• "Garden seems at first merely an annex to House, but it is far more." - Joel Henning, Wall Street Journal

Please note that these ratings solely represent the complete review's biased interpretation and subjective opinion of the actual reviews and do not claim to accurately reflect or represent the views of the reviewers. Similarly the illustrative quotes chosen here are merely those the complete review subjectively believes represent the tenor and judgment of the review as a whole. We acknowledge (and remind and warn you) that they may, in fact, be entirely unrepresentative of the actual reviews by any other measure.

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The complete review's Review:

       Garden is the twin of House (see our review). Both plays are meant to be performed simultaneously, in theatres set side by side, with the same actors (playing the same characters) moving back and forth in the same basic story. Choosing this limitation, the great challenge for Ayckbourn was to create two separate plays that can each be viewed (or read) on their own.
       Ayckbourn does pull off this feat in part by crowding his stages: there are a lot of parts in these plays, and a lot of storylines (can't have all the action be in the House -- or the Garden -- at some points, after all). The stories from House are also taken up in Garden, with new and different aspects shown, and a few of the stories are more completely presented here. (The plays can be seen/read in either order, but House does seem the better introduction to all the happenings.)
       The setting is the Platt estate, and preparations are underway for a garden fête. There is a Maypole, and there will be Morris dancing, and stalls for all sorts of fun. But it looks like rain -- indeed, apparently the fête gets washed out every year.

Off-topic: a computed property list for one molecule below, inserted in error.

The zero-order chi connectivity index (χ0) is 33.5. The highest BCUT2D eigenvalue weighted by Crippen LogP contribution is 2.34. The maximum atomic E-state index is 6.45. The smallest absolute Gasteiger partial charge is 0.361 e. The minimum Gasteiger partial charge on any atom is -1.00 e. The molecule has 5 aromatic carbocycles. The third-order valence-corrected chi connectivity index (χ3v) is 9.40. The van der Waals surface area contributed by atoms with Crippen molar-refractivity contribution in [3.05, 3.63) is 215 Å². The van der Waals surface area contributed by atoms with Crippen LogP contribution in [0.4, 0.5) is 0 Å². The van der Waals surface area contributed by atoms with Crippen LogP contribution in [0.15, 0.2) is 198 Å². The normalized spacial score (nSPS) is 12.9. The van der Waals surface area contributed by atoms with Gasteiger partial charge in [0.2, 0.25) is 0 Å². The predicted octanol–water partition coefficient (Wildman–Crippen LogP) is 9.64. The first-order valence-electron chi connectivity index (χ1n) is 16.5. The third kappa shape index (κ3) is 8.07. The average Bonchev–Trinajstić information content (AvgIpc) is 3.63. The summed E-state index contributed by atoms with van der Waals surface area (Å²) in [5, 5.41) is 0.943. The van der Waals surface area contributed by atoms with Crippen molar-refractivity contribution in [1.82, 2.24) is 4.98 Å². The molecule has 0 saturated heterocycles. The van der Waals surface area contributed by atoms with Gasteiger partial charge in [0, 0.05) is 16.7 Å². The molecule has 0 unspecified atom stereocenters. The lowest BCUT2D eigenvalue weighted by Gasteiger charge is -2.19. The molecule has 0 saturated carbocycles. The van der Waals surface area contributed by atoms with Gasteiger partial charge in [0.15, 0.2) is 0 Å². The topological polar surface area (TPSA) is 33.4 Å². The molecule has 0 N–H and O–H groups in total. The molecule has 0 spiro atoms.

Neighbours Teddy Platt and Joanna Mace are having an affair which isn't going quite so well any longer: too many people know about it, for one, and it threatens Teddy's new-found political ambitions. While in House the initial focus is on Teddy's wife, Tricia, here it is his lover, Joanna, that is at the centre.
       The Mace son, Jake, is also interested in the Platt daughter, Sally, but his flailing wooing attempts fall fairly flat.
       Other figures also appear on the scene: the novelist Gavin Ryng-Mayne, who appears to have an agenda (or two) of his own. There is also the French actress, Lucille Cadeau, who is to ceremoniously open the fête -- but also has other reasons for being in this area in the middle of nowhere. There are also the shopkeepers, Barry and Lindy Love -- an apparently happy couple, perhaps too optimistically named. And there is the help: Izzie and Pearl Truce, and gardener Warn Coucher.
       There are a number of entanglements, and love is considered from a variety of angles. The fête does, indeed, get washed out -- though that doesn't stop everyone from trying to have some fun. There is some entertaining wet drama (of the bilingual sort, no less) at the end, and some touching bits. Eventually most of the characters do learn something, moving along (though not always happily) in their lives.
       It is all a bit much: Garden is cluttered with stories. Still, Ayckbourn has a nice (and often witty) touch, and most of the stories play themselves out quite well on the stage. The play is well done, but for all that Garden still doesn't seem like a complete play; one always remains aware of House just next door.

       Note that Ayckbourn performs his juggling act (of keeping two plays and all those stories in the air at all times) quite well, but there are scenes which are a bit forced. In both plays, for example, Jake and Sally talk about Teddy and Joanna in the bushes, and Jake reiterates what a trusting fellow his Dad is, etc. There are also other bits of overlap -- information that is essentially repeated in the same way in both plays (rather than being introduced in a different way, as is the case most of the time). None of this appears too unnatural, but it is a slight blemish.

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Garden: Reviews: Alan Ayckbourn: Other books by Alan Ayckbourn under review: Other books of interest under review:
  • See Index of Drama under review

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About the Author:

       British playwright Alan Ayckbourn was born in 1939. He has written more than fifty plays.

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© 2001-2009 the complete review